At 11 a.m., as police shut down vehicle traffic at the Four Corners, the parade stepped off from the old middle school on Main Street, led by the VFW color guard. Schools, scouts, twirlers and fire trucks followed, all waiving American flags and many carrying the Bennington flag with its half-circle of white stars and "76" on a blue field. Twirlers and gymnasts, students from Village School in North Bennington, Boy Scouts from Troop 353 and Girl Scouts from Troop 30462 led the way.
As it does every year, the procession stopped at 11:11 a.m. — the moment on Nov. 11, 1918 that World War I came to a halt with the armistice that inspired the holiday. A silence fell over the street as Mount Anthony Union High School sophomore Seth Button-Mosher played "Taps" on his trumpet.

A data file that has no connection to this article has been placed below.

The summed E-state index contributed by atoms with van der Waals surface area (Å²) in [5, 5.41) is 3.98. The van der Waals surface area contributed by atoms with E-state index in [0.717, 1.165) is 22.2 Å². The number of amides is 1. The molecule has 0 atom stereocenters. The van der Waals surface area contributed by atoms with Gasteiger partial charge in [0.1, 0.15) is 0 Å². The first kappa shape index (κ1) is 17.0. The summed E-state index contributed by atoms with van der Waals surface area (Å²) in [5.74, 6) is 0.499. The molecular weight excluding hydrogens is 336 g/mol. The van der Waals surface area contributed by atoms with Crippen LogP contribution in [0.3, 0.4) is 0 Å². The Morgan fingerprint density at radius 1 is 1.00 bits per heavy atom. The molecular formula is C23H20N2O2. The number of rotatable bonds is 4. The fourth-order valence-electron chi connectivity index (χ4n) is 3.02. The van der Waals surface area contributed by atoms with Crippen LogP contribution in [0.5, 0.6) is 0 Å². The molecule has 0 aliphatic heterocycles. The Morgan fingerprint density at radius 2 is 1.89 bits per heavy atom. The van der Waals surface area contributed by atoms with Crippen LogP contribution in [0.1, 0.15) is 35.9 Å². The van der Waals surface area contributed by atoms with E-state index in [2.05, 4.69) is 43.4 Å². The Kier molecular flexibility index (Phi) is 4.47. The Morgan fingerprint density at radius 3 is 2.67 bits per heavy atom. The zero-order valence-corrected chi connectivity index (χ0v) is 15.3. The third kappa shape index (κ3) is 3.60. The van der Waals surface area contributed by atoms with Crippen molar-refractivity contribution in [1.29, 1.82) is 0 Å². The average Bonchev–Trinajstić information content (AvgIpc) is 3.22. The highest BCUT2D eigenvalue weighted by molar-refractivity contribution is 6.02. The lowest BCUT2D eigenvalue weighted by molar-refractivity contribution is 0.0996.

When the parade resumed, many of the men and women who had come out to watch stepped onto the sidewalk and followed the procession to the Vermont Veterans Home for a brief ceremony, led by American Legion Post 13 commander Steve Greenslet. Others waived and saluted from front porches and business windows as the parade made its way past.
David Woodward, the financial director of American Legion Post 13, gave the keynote address at the Veterans Home, where the marchers formed a semi-circle around the memorials bearing witness to the sacrifices made by generations of Vermonters.
"It;s up to us to ensure that every veteran's service is appreciated by their fellow Americans," Woodward said.
The best way to do that is to tell a veteran "thank you," he said. But it doesn't have to end there, he added — you can ask that veteran what he or she needs.
Too many veterans are facing homelessness and post-traumatic stress and losing their lives to suicide, Woodward said.
"Please keep them and their families in your thoughts and prayers," he said.
Josie Colvin of Bennington, a Gold Star Mother whose son Gerald died during the Vietnam War, laid the memorial wreath before Button-Mosher played "Taps" once more, bringing the ceremony to an close.
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